The colony environment modulates sleep in honey bee workers

Ada Eban-Rothschild, Guy Bloch*

*Corresponding author for this work

Research output: Contribution to journalArticlepeer-review

15 Scopus citations

Abstract

One of the most important and evolutionarily conserved roles of sleep is the processing and consolidation of information acquired during wakefulness. In both insects and mammals, environmental and social stimuli can modify sleep physiology and behavior, yet relatively little is known about the specifics of the wake experiences and their relative contribution to experience-dependent modulation of sleep. Honey bees provide an excellent model system in this regard because their behavioral repertoire is well characterized and the environment they experience during the day can be manipulated while keeping an ecologically and sociobiologically relevant context. We examined whether social experience modulates sleep in honey bees, and evaluated the relative contribution of different social signals. We exposed newly emerged bees to different components of their natural social environment and then monitored their sleep behavior in individual cages in a constant lab environment. We found that rich waking experience modulates subsequent sleep. Bees that experienced the colony environment for 1 or 2 days slept more than same-age sister bees that were caged individually or in small groups in the lab. Furthermore, bees placed in mesh-enclosures in the colony, that prevented direct contact with nestmates, slept similarly to bees freely moving in the colony. These results suggest that social signals that do not require direct or close distance interactions between bees are sufficiently rich to encompass almost the entire effect of the colony on sleep. Our findings provide a remarkable example of social experience-dependent modulation of an essential biological process.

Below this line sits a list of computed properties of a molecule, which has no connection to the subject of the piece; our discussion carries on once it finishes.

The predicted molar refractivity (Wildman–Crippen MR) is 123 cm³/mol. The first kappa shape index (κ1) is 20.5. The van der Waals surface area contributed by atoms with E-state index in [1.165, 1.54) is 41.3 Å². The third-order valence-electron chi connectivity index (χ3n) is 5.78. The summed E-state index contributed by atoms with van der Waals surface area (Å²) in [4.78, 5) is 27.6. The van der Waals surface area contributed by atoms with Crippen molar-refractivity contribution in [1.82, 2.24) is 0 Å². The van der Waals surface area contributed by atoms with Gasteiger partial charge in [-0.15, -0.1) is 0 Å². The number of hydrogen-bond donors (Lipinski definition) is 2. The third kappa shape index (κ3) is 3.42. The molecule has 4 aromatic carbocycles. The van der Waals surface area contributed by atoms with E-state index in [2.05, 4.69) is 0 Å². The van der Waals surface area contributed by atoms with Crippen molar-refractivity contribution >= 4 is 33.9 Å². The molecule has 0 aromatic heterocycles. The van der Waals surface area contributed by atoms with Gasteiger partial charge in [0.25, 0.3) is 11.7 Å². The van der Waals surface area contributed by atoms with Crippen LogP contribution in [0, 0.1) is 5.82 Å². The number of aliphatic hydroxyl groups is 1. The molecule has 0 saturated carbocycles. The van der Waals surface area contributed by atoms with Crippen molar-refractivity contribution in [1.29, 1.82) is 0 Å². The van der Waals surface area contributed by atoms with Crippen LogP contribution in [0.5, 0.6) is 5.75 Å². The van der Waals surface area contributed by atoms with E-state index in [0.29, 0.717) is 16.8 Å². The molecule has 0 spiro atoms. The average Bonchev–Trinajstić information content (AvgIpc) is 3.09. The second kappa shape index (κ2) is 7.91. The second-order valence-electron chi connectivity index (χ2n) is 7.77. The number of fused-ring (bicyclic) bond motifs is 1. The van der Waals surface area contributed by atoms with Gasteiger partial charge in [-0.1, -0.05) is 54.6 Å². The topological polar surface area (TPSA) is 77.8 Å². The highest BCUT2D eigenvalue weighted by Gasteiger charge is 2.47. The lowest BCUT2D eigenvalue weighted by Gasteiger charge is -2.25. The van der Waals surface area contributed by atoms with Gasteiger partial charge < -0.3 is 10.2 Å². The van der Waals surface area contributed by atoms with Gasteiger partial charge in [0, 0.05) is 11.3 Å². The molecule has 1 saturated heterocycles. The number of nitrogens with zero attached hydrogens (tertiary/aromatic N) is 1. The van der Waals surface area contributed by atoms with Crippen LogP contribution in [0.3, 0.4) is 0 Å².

Original languageAmerican English
Pages (from-to)404-411
Number of pages8
JournalJournal of Experimental Biology
Volume218
Issue number3
DOIs
StatePublished - 1 Feb 2015

Bibliographical note

Publisher Copyright:
© 2015. Published by The Company of Biologists Ltd.

Keywords

  • Apis mellifera
  • Sleep need
  • Social environment
  • Wake experience

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